After a pause for wars in Afghanistan and Iraq - which produced the usual ‘rally round the flag’ effects among Democrats like Hillary Clinton and Joe Biden - the next step occurred in 2011, when Republicans raised the ridiculous charge that Barack Obama was ineligible for the presidency because he was born in Kenya and therefore was not a natural-born citizen as required by the constitution’s article II. Was ‘Birthergate’ a genuine coup attempt or merely an effort to hold onto the spotlight in an odd-numbered year between elections? Whatever, it was a sign that politics were growing increasingly unhinged.

But it was in 2016 that America truly went off the rails. After Trump’s victory, Dems might conceivably have concentrated their ire on the Electoral College - the ancient constitutional relic that enabled Bush and Cheney to win in 2000 and Trump to prevail a decade and a half later. But this was both dangerous and unprofitable, because (a) it would have meant criticising the constitution, the holy of holies as far as US politics are concerned, and (b) the ancient document is so difficult to amend at this point that the Electoral College is all but set in stone.

With reform a dead letter, Democrats decided to blame Russia instead. Referring to campaign manager Robby Mook and campaign chairman John Podesta, one campaign account observed:

That strategy had been set within 24 hours of [Hillary Clinton’s] concession speech. Mook and Podesta assembled her communications team at the Brooklyn headquarters to engineer the case that the election wasn’t entirely on the up and up. For a couple of hours, with Shake Shack containers littering the room, they went over the script they would pitch to the press and the public. Already, Russian hacking was the centrepiece of the argument.2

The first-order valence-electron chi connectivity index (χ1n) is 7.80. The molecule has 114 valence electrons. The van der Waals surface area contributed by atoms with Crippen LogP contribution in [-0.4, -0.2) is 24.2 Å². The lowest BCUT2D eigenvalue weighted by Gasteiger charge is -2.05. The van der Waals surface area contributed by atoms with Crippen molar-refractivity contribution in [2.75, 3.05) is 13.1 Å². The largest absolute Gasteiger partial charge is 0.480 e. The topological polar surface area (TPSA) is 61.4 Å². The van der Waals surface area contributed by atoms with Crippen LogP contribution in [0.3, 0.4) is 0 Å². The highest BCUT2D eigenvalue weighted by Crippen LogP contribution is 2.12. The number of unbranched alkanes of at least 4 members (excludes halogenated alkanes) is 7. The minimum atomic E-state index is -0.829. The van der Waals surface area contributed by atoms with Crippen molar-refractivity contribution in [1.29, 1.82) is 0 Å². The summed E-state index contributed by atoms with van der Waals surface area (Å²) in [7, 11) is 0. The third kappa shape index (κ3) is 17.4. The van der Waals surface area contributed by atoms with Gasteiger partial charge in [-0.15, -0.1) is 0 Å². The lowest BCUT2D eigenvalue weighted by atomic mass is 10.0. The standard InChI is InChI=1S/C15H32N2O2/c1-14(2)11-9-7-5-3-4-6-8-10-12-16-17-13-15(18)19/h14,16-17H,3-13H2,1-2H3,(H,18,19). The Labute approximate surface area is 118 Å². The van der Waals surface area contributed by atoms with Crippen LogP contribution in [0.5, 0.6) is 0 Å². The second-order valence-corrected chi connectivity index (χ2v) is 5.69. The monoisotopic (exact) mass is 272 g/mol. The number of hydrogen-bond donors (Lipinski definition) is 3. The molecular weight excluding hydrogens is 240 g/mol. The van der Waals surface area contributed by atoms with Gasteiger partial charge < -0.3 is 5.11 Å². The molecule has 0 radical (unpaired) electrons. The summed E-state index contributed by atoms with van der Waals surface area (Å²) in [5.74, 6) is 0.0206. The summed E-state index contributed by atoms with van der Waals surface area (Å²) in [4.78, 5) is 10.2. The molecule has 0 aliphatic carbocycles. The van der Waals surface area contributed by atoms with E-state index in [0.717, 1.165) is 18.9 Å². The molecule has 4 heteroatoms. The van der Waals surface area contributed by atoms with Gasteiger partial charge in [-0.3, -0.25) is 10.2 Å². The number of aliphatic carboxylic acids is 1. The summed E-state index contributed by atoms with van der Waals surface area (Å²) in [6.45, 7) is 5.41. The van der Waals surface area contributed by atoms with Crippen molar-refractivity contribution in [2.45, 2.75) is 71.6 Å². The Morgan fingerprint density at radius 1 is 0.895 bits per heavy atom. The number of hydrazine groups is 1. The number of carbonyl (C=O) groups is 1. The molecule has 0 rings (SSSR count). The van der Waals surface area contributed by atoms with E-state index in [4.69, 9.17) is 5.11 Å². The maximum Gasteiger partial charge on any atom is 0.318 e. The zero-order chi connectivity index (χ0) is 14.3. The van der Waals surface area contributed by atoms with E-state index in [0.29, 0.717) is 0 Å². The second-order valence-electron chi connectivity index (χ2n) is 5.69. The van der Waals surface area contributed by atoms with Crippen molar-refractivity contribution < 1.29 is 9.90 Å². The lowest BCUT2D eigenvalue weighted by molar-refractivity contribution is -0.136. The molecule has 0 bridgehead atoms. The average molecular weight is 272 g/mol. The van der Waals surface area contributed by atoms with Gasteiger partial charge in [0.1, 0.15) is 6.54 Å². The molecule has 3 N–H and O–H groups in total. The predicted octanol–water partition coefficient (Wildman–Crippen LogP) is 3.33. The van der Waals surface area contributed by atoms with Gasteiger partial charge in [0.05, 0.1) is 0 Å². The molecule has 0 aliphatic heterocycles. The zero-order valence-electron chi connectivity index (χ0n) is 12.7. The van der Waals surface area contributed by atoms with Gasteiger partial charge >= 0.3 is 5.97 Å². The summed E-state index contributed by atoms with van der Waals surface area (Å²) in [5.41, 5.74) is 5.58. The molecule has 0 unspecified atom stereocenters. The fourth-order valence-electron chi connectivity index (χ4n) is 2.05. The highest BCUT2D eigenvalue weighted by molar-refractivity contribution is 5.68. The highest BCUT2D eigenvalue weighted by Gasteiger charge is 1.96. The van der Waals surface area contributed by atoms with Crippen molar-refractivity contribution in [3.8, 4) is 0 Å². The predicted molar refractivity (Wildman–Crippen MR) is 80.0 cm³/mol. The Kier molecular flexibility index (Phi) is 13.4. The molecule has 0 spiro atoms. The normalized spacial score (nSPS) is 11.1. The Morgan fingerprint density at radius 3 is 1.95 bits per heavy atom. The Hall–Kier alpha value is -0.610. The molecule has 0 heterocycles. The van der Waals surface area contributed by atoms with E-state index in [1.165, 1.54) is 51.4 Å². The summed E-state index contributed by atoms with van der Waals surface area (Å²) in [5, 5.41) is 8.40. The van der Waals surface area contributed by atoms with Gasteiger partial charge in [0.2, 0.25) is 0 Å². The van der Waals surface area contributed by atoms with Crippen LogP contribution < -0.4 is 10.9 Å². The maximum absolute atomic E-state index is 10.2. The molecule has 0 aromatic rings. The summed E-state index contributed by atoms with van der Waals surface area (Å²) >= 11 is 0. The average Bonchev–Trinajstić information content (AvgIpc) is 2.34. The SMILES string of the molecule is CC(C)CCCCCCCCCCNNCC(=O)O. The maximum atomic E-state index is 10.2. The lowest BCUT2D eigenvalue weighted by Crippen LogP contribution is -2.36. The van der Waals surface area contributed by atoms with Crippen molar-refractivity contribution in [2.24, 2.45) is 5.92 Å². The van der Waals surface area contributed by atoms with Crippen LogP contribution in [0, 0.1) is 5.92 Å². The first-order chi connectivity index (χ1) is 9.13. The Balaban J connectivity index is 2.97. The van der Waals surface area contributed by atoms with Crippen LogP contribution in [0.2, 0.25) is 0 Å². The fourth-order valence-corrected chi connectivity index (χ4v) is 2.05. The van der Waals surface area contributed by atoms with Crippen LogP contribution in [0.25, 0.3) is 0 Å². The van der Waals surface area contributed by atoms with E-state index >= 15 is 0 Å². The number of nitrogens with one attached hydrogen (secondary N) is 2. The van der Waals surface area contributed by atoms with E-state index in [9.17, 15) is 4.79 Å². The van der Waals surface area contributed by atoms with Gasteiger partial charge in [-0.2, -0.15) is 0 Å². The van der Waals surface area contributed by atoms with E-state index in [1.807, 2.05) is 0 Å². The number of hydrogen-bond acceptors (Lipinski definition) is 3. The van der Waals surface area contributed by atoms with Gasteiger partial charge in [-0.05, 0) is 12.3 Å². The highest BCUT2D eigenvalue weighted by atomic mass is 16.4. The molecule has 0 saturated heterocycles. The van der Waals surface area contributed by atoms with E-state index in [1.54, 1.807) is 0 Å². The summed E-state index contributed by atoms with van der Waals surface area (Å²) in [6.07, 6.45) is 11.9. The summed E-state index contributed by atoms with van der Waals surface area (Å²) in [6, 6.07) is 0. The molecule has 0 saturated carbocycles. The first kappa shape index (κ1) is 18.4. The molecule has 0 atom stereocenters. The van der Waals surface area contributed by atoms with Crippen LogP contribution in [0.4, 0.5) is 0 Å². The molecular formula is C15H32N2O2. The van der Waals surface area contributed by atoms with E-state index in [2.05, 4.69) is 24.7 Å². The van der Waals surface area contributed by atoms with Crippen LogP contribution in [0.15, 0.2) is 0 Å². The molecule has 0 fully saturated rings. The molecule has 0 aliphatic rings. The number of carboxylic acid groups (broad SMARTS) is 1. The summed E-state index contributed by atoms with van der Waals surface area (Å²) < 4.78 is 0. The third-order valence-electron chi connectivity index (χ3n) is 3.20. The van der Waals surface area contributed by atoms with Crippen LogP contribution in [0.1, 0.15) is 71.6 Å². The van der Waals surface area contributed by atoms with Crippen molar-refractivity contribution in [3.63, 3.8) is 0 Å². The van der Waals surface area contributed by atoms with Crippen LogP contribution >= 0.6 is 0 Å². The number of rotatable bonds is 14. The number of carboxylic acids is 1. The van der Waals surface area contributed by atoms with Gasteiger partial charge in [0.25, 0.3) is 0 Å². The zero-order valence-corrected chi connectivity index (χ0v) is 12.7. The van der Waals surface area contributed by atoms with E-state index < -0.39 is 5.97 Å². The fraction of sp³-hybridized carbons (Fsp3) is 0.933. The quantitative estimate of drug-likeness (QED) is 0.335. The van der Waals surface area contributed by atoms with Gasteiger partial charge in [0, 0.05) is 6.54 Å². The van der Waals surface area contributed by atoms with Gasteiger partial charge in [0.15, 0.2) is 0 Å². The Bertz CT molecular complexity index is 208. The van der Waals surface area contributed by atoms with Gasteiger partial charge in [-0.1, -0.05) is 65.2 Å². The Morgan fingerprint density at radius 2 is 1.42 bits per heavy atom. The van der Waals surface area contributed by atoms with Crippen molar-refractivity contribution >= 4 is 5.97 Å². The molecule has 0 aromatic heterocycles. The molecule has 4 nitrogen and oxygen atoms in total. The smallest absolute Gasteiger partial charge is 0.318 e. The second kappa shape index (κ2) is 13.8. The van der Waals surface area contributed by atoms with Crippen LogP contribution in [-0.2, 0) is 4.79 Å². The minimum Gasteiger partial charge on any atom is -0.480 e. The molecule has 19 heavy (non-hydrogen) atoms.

This was every bit as much a coup attempt as January 6, since the goal was to prevent Trump from taking office, or boot him out once collusion was proved. Indeed, a palace coup may have been in the works as early as May 2017, when deputy attorney general Rod Rosenthal and FBI director James Comey met secretly to discuss tape-recording the president and using the 25th amendment to declare him unfit. But, despite more than two years of around-the-clock Russiagate hysterics about walls closing in and bombshells going off,3 the effort flopped when special prosecutor Robert Mueller concluded that there was nothing to “establish that members of the Trump campaign conspired or coordinated with the Russian government”.

One coup attempt led to another, which is no doubt why Trump felt justified in marshalling his forces in early 2021. The central thesis of the January 6 hearings that it was all Trump’s fault is therefore false. Indeed, it is a cover-up aimed at concealing the Democrats’ own role in the debacle. The goal is to distract attention from the real problem at hand, which is less a single, errant politician than an 18th century system that is on the verge of collapse.

Politicians emit so much foggy constitutional rhetoric at moments like these that Americans have long since stopped paying attention. But they should listen more closely, because it is highly revealing.

Thompson set the tone. “The constitution doesn’t protect just Democrats or just Republicans,” he said. “It protects all of us - we, the people. And this scheme was an attempt to undermine the will of the people.”

So the constitution equals the popular will, does it? In fact any bright college freshman would have no trouble coming up with a dozen different ways in which it undermines it. These include:

That is more than 230 years without a say-so in terms of the overall governing structure. If Thompson really believes the constitution represents the will of the people, why not allow Americans to vote - not on individual amendments, but on the document as a whole? Or does he think that would violate the rule of law?